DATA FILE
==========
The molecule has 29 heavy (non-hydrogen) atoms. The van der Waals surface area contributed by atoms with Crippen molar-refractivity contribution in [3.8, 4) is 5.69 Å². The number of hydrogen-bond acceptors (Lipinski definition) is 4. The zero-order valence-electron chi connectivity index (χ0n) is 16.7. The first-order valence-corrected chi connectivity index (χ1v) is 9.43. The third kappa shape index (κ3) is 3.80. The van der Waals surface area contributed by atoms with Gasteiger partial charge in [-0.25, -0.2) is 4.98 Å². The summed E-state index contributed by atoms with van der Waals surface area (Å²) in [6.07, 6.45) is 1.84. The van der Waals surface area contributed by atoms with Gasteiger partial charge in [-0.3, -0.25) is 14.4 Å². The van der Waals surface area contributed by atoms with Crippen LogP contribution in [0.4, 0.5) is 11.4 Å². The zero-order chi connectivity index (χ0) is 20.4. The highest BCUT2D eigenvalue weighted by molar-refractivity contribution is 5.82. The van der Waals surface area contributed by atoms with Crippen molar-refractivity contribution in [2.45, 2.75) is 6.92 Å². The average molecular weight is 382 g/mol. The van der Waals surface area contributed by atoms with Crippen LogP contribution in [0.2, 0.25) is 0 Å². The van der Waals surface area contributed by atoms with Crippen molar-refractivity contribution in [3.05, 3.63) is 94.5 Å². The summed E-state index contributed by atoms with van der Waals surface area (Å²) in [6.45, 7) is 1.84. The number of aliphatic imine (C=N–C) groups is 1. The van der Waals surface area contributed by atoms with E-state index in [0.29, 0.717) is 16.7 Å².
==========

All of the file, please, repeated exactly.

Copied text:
The molecule has 29 heavy (non-hydrogen) atoms. The van der Waals surface area contributed by atoms with Crippen molar-refractivity contribution in [3.8, 4) is 5.69 Å². The number of hydrogen-bond acceptors (Lipinski definition) is 4. The zero-order valence-electron chi connectivity index (χ0n) is 16.7. The first-order valence-corrected chi connectivity index (χ1v) is 9.43. The third kappa shape index (κ3) is 3.80. The van der Waals surface area contributed by atoms with Gasteiger partial charge in [-0.25, -0.2) is 4.98 Å². The summed E-state index contributed by atoms with van der Waals surface area (Å²) in [6.07, 6.45) is 1.84. The van der Waals surface area contributed by atoms with Gasteiger partial charge in [-0.3, -0.25) is 14.4 Å². The van der Waals surface area contributed by atoms with Crippen LogP contribution in [0.4, 0.5) is 11.4 Å². The zero-order chi connectivity index (χ0) is 20.4. The highest BCUT2D eigenvalue weighted by molar-refractivity contribution is 5.82. The van der Waals surface area contributed by atoms with Crippen molar-refractivity contribution in [2.45, 2.75) is 6.92 Å². The average molecular weight is 382 g/mol. The van der Waals surface area contributed by atoms with Crippen LogP contribution in [0.2, 0.25) is 0 Å². The van der Waals surface area contributed by atoms with Crippen molar-refractivity contribution in [3.05, 3.63) is 94.5 Å². The summed E-state index contributed by atoms with van der Waals surface area (Å²) in [6.45, 7) is 1.84. The number of aliphatic imine (C=N–C) groups is 1. The van der Waals surface area contributed by atoms with E-state index in [0.29, 0.717) is 16.7 Å².